Sam Peckinpah

On the 29th December 1984, the day after Sam Peckinpah died at the age of 59, a small obituary appeared inThe New York Times. It claimed that Peckinpah, “best known for his westerns and graphic use of violence. 

Inside the head of Sam Peckinpah

Sam Peckinpah on the set of The Wild Bunch

So the great director's films are about violence? Not really. Are they about honour? Hardly. In fact, says Rick Moody, Sam Peckinpah offered us realism - albeit of a very particular kind
"Now, most funeral orations, Lord, lie about a man," - so says David Warner, in his memorable turn as Joshua, the fraudulent preacher in Sam Peckinpah's The Ballad of Cable Hogue, from 1970. The same can be said of most film criticism - that it dissimulates or exaggerates about the film, about the director, about the movement, about the art. So let's aspire in this revisionist essay on Peckinpah to tell the truth.
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Sam Peckinpah was a paradox who both cultivated and disdained his own legend as one 
of Hollywood's most difficult directors, his often violent films evoked strong responses and varied, almost contradictory, readings. Peckinpah became associated with the western genre, writing and directing episodes of "Gunsmoke," "The Rifleman," "The Westerner" and other 

TV series


Straw Dogs

Sam Peckinpah examines the instinctual capacity for violence in his controversial 1971 film, loosely based on the novel The Siege of Trencher's Farm. To avoid the Vietnam-era social chaos in the U.S., American mathematician David Sumner (Dustin Hoffman) moves with his British wife, Amy (Susan George), to the isolated Cornish town where she grew up, but their presence provokes antagonism among the village's men. As the hostilities escalate from routine bullying to the gang rape of his wife, David.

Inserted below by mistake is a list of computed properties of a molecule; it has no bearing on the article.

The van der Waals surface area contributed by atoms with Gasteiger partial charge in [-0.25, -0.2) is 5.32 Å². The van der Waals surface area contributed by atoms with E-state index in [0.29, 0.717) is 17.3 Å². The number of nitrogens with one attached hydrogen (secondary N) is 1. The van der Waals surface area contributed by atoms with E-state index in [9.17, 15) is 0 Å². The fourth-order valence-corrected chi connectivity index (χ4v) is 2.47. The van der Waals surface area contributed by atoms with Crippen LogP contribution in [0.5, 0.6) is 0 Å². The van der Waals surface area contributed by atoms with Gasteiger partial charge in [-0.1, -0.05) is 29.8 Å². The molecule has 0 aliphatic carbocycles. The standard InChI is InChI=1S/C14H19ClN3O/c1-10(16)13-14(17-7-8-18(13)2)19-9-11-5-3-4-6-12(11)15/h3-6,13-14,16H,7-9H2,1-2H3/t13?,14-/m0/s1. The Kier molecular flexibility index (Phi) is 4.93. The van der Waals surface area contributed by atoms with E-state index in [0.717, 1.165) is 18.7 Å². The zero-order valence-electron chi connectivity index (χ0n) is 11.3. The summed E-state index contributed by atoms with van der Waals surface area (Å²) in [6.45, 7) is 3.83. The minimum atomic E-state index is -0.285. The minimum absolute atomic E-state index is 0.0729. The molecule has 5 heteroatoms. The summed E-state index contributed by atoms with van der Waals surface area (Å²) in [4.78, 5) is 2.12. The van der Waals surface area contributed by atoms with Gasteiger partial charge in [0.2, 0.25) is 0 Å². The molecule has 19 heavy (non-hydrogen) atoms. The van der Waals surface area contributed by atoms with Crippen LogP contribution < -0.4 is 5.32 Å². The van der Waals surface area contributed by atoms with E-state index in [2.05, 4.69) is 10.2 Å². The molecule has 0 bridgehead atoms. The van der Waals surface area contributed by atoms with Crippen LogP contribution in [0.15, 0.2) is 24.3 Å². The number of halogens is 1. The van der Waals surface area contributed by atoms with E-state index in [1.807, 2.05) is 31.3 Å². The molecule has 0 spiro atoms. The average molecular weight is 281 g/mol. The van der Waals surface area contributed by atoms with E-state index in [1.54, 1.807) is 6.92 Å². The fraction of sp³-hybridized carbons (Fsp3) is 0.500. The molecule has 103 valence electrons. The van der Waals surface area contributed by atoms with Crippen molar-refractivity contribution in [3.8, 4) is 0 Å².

Straw Dogs

Emanuel Levy Review

“Straw Dogs,” one of Peckinpah’s strongest films, is a provocative study of violence and its consequences in tense situations.  The movie was shocking at the time of its release for its explicit gore, and for its analysis of the hidden bestiality of presumably civilized 
human beings.

As directed by Peckinpah, the tale’s build-up is taut, and the conclusion inevitable in 
its fiery explosion. “Straw Dogs” plays with (and manipulates) and against viewers’ expectations to the point where we don’t know where our sympathies lie? Do we want the Dustin Hoffman character to execute justice and take the law into his hands, as he does in film’s climax, or not? In other words, what’s the “proper” (and “manly”) reaction to 
escalating violence? Is society helpful in prescribing and proscribing such behaviour?

The film’s most scandalous scene, which involves graphic depiction of Amy’s rape, 
has been charged with misogyny, voyeurism, and exploitation, but it actually fits 
into the Peckinpah’s views on inevitability and futility of gruesome violence, manifest
 in his 1969 masterpiece, “The Wild Bunch.

The Wild Bunch -- If they move, kill 'em.

The Wild Bunch (1969) is director/co-writer Sam Peckinpah's provocative, brilliant yet controversial Western, shocking for its graphic and elevated portrayal of violence and 

savagely-explicit carnage, yet hailed for its truly realistic and reinterpreted vision of 
the dying West in the early 20th century.

Its unrelenting, bleak tale tells of aging, scroungy outlaws (the 'wild bunch') bound by 
a private code of honor, camaraderie and friendship, but they find that they are at odds 
the society of 1913. The lone band of men led by Pike Bishop (William Holden) have come to 
the end of the line and no longer are living under the same rules in the Old West. They are relentlessly being stalked by bounty hunters, one of whom is Pike's former friend Deke 
Thornton (Robert Ryan), who would rather side with the outlaws if it weren't for the 
threat of being sent back to Yuma Prison.

Unchanged men in a changing land. Out of step, out of place and desperately out of time...

Suddenly a new West had emerged. Suddenly it was sundown for nine men. 
Suddenly their day was over. Suddenly, the sky was bathed in blood...
Nine men who came too late and stayed too long...Born too late for their own times. 
Uncommonly significant for ours.

The film's lasting influence has been seen in the imitative graphic violence of the films 

of Martin Scorsese, Quentin Tarantino, John Woo, and others.